A data storage apparatus includes a first portion and a second portion. The first portion is communicatively coupled to a computing device and includes a first link portion. The second portable portion includes a housing, a memory device positioned within the housing, and a data communications circuit within the housing. The data communications circuit includes a second link. The data communications circuit is communicatively coupled to the memory device within the housing. The second portable portion also includes a power source within the housing. The power source is coupled to the memory device and the data communications circuit. The second portable portion has no electrical contacts on the exterior surface. The housing is sealed or hermetically sealed to keep out the elements. The second portion is ruggedized when compared to other portable data devices, such as USB flash drives with caps that cover the electrical contacts for a USB port. The housing can have a shell with an asymmetrical shape.

The first portion has a receptacle therein. The receptacle is sized to receive the housing of the second portable portion. The shape of the housing allows insertion of the second portable portion into the receptacle of the first portion. In one embodiment, the receptacle is accessible at an external surface. The receptacle is shaped to guide the second portable position to a final, substantially fully engaged position.

In one embodiment, the first portion includes a first locking element and the second portable portion includes a second locking element. The first locking element is capable of locking to the second locking element when the second portable portion is within the receptacle such as during a data transfer. The first locking element and the second locking element can be a mechanical lock or a magnetic lock or “latch”. The first link portion and the second link portion are portions can be an optical link, an infrared link, a radio frequency (“RF”) link, or the like. For an optical link, the housing includes a window and the second link portion positioned near the window within the housing. The window in the housing, in one embodiment, includes a fresnel lens to focus the light associated with an optical link.

The first or second portion can include an indicator that is enabled during a data transfer operation. The indicator can be a light viewable external to the housing. In one embodiment, the light is positioned so as to make a substantial portion of the housing illuminate during data transfer operations. The light can illuminate one color during a data transfer. The receptacle can also be provided with a light to indicate readiness for receiving the second portable portion. The power source within the housing is chargeable over the link formed by the first link portion and the second link portion.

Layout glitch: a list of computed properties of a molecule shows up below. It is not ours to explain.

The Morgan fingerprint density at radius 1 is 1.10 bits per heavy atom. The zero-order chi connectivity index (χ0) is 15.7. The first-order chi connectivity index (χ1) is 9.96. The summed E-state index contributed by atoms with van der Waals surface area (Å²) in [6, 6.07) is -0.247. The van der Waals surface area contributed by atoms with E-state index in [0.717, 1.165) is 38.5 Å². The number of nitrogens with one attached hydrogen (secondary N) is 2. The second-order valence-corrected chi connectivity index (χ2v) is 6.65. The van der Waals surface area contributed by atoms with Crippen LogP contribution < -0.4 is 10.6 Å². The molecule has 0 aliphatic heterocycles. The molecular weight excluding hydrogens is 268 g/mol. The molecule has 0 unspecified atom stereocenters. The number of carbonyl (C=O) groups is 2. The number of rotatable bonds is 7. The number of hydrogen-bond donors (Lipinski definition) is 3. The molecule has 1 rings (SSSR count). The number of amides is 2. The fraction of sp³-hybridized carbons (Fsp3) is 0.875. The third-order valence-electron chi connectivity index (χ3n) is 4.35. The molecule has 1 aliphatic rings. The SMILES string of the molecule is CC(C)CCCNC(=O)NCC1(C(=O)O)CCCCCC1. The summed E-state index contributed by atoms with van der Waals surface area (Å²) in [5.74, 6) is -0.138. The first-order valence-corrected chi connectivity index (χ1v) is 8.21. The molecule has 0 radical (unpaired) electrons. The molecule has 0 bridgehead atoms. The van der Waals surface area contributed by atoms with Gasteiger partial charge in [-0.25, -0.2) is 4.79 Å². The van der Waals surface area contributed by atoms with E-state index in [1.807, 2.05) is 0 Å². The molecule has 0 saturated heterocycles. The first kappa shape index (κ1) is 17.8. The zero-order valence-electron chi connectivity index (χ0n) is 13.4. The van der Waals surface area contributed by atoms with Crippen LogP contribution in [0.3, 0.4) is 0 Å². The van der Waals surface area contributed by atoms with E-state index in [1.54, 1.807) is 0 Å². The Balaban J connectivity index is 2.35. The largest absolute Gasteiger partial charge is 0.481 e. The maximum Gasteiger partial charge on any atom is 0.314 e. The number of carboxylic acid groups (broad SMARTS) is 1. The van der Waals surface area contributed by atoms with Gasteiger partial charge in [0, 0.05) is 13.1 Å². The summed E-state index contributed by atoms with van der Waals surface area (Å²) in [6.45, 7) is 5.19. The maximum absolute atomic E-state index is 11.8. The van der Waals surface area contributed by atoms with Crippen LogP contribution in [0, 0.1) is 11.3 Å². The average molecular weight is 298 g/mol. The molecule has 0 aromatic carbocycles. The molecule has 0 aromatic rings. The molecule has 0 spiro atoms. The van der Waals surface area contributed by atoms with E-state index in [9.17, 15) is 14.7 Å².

A method includes housing a memory portion and a first portion of a data link in a sealed shell having a shape, and placing the shell in a receptacle dimensioned to receive the shell. The receptacle has a second portion of the data link. The receptacle and the shell have no external electrical contacts. The method also includes transferring data between the first portion of the data link and the second portion of the data link while the housing is placed within the receptacle. In one embodiment, the method also includes locking the shell to the receptacle during the data transfer. Locking can be accomplished by magnetically locking the shell to the receptacle during the data transfer or by mechanically locking the shell to the receptacle. The method also includes transferring power to the shell over to the first link portion and the second link portion.

BRIEF DESCRIPTION OF THE DRAWINGS

The embodiments will be readily understood by the following detailed description in conjunction with the accompanying drawings, wherein like reference numerals designate like structural elements, and in which:

FIG. 1 is a schematic of a storage device, according to an example embodiment.

FIG. 2A is a top view of a storage device, according to an example embodiment.

FIG. 2B is a side view of the storage device shown in FIG. 2A, according to an example embodiment.

FIG. 3 is a schematic of a storage apparatus 300, according to an example embodiment.

FIG. 4A is a top view of a storage device coupled to a receiver, according to an example embodiment.

FIG. 4B is a side view of the storage device coupled to the receiver as shown in FIG. 3A, according to an example embodiment.

FIG. 5 is a flow diagram of a data transfer method, according to an example embodiment.